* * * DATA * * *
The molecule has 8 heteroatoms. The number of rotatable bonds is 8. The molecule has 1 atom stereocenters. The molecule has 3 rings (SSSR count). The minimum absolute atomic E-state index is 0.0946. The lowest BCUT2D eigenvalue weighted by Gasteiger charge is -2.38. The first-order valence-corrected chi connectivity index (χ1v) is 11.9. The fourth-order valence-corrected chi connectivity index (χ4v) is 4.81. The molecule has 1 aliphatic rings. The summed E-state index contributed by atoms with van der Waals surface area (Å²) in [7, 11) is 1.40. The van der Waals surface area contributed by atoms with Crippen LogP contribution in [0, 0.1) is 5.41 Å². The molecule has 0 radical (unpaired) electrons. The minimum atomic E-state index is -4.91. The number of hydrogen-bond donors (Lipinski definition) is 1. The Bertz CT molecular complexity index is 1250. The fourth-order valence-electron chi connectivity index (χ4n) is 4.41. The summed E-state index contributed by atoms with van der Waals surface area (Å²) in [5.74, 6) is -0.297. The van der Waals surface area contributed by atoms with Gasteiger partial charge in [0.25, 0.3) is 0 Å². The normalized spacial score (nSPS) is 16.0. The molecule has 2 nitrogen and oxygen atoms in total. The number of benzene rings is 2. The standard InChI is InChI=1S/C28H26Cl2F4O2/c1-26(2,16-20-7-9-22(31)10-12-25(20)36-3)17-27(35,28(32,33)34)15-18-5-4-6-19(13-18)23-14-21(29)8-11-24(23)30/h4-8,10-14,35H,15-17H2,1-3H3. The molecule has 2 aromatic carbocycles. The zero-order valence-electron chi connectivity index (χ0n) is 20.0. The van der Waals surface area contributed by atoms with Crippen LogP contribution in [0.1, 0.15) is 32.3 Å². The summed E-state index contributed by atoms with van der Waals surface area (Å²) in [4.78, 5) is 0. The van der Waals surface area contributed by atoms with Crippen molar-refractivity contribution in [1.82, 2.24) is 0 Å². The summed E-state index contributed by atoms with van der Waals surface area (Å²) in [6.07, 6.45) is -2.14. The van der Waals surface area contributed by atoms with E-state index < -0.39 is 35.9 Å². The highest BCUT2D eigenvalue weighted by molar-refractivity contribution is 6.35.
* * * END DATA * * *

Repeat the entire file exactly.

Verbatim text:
The molecule has 8 heteroatoms. The number of rotatable bonds is 8. The molecule has 1 atom stereocenters. The molecule has 3 rings (SSSR count). The minimum absolute atomic E-state index is 0.0946. The lowest BCUT2D eigenvalue weighted by Gasteiger charge is -2.38. The first-order valence-corrected chi connectivity index (χ1v) is 11.9. The fourth-order valence-corrected chi connectivity index (χ4v) is 4.81. The molecule has 1 aliphatic rings. The summed E-state index contributed by atoms with van der Waals surface area (Å²) in [7, 11) is 1.40. The van der Waals surface area contributed by atoms with Crippen LogP contribution in [0, 0.1) is 5.41 Å². The molecule has 0 radical (unpaired) electrons. The minimum atomic E-state index is -4.91. The number of hydrogen-bond donors (Lipinski definition) is 1. The Bertz CT molecular complexity index is 1250. The fourth-order valence-electron chi connectivity index (χ4n) is 4.41. The summed E-state index contributed by atoms with van der Waals surface area (Å²) in [5.74, 6) is -0.297. The van der Waals surface area contributed by atoms with Gasteiger partial charge in [0.25, 0.3) is 0 Å². The normalized spacial score (nSPS) is 16.0. The molecule has 2 nitrogen and oxygen atoms in total. The number of benzene rings is 2. The standard InChI is InChI=1S/C28H26Cl2F4O2/c1-26(2,16-20-7-9-22(31)10-12-25(20)36-3)17-27(35,28(32,33)34)15-18-5-4-6-19(13-18)23-14-21(29)8-11-24(23)30/h4-8,10-14,35H,15-17H2,1-3H3. The molecule has 2 aromatic carbocycles. The zero-order valence-electron chi connectivity index (χ0n) is 20.0. The van der Waals surface area contributed by atoms with Crippen LogP contribution in [0.1, 0.15) is 32.3 Å². The summed E-state index contributed by atoms with van der Waals surface area (Å²) in [4.78, 5) is 0. The van der Waals surface area contributed by atoms with Crippen molar-refractivity contribution in [1.82, 2.24) is 0 Å². The summed E-state index contributed by atoms with van der Waals surface area (Å²) in [6.07, 6.45) is -2.14. The van der Waals surface area contributed by atoms with E-state index < -0.39 is 35.9 Å². The highest BCUT2D eigenvalue weighted by molar-refractivity contribution is 6.35.